HTML and CSS Reference
Checking the outline, however, shows us that everything is as it
should be ( Figure 2.7 ). You clever thing, you.
FIGURE 2.7 The outlining
algorithm produces the correct
outline in syndication, too.
1. The Monotonous Times
1. Breaking news
1. What I did on my holiday
<nav>, <aside> and untitled sections
A quick word about the outlining tool at gsnedders.html5.org/
outliner/ , as you'll probably get into the habit of checking your doc-
ument's outline as part of your development process, much as you
regularly validate your code and check it in different browsers.
If it fi nds sectioning content that has no heading, it will report it:
<p>I have no heading</p>
This gives the outline “Untitled Section.” For <section> s and
<article> is this is a useful warning as these elements nearly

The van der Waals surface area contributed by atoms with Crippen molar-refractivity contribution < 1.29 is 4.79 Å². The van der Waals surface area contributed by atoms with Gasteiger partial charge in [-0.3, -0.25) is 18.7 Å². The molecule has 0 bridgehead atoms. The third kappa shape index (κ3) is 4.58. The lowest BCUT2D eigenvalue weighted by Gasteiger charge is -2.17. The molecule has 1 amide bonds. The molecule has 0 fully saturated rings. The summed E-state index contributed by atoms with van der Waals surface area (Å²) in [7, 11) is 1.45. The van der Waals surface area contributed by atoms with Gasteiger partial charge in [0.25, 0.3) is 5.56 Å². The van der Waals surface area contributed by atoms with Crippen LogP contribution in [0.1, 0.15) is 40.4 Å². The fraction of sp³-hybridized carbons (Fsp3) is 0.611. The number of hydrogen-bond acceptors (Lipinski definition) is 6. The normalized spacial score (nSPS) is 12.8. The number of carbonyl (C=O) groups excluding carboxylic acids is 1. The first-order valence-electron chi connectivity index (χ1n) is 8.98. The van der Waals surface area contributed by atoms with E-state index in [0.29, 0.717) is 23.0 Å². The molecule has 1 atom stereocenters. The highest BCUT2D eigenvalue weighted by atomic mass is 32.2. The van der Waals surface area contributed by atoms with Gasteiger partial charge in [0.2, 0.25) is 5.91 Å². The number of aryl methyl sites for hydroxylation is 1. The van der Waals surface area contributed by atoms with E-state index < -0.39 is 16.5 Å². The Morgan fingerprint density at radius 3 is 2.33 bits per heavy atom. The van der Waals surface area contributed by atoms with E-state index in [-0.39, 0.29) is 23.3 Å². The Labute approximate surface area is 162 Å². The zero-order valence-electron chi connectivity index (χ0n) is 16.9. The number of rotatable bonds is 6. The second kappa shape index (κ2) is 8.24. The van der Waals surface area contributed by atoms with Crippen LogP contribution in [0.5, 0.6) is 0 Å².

always begin with a heading.
However, inside <nav> and <aside> it's perfectly legitimate not
to have a heading. You may want to do it for some <nav> blocks,
such as “Most popular posts” or “Recent comments,” but you
probably don't want a redundant heading on your main site
<nav> that just says “Navigation.”
Therefore, if you see “Untitled Section,” don't automatically
assume that you should put a heading there. Treat it as a warning,
not an error. A bug has been filed to give a friendlier message for
untitled sections in <nav> , but so far has not been addressed.
Sometimes you have a heading and a subheading, or tag line.
Slashdot uses “news for nerds. News that matters”; dev.Opera
has “Follow the Standards. Break the Rules”; Metafilter is a “com-
munity weblog.” How do you mark up those taglines? In HTML 4,
you could use